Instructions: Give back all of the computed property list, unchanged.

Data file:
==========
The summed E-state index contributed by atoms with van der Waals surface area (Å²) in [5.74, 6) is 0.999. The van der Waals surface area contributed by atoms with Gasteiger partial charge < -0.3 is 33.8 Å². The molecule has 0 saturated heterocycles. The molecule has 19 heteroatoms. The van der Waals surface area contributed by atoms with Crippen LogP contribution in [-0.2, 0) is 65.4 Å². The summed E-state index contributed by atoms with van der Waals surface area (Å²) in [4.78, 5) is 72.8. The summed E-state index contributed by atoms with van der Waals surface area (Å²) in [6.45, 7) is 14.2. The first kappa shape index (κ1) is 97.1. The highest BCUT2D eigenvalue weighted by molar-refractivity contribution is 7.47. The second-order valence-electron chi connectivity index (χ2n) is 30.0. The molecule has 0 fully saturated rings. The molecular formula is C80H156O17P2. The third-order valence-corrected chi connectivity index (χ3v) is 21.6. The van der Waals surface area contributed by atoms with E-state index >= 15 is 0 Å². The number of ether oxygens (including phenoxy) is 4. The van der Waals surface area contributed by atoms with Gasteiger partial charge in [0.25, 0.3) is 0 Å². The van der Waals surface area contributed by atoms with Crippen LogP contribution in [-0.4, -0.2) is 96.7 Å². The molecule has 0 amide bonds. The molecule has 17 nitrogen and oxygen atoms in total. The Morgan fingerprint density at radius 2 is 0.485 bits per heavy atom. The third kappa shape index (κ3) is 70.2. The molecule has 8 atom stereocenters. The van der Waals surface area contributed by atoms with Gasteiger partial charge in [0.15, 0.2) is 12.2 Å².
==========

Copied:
The summed E-state index contributed by atoms with van der Waals surface area (Å²) in [5.74, 6) is 0.999. The van der Waals surface area contributed by atoms with Gasteiger partial charge < -0.3 is 33.8 Å². The molecule has 0 saturated heterocycles. The molecule has 19 heteroatoms. The van der Waals surface area contributed by atoms with Crippen LogP contribution in [-0.2, 0) is 65.4 Å². The summed E-state index contributed by atoms with van der Waals surface area (Å²) in [4.78, 5) is 72.8. The summed E-state index contributed by atoms with van der Waals surface area (Å²) in [6.45, 7) is 14.2. The first kappa shape index (κ1) is 97.1. The highest BCUT2D eigenvalue weighted by molar-refractivity contribution is 7.47. The second-order valence-electron chi connectivity index (χ2n) is 30.0. The molecule has 0 fully saturated rings. The molecular formula is C80H156O17P2. The third-order valence-corrected chi connectivity index (χ3v) is 21.6. The van der Waals surface area contributed by atoms with E-state index >= 15 is 0 Å². The number of ether oxygens (including phenoxy) is 4. The van der Waals surface area contributed by atoms with Gasteiger partial charge in [0.25, 0.3) is 0 Å². The van der Waals surface area contributed by atoms with Crippen LogP contribution in [-0.4, -0.2) is 96.7 Å². The molecule has 0 amide bonds. The molecule has 17 nitrogen and oxygen atoms in total. The Morgan fingerprint density at radius 2 is 0.485 bits per heavy atom. The third kappa shape index (κ3) is 70.2. The molecule has 8 atom stereocenters. The van der Waals surface area contributed by atoms with Gasteiger partial charge in [0.15, 0.2) is 12.2 Å².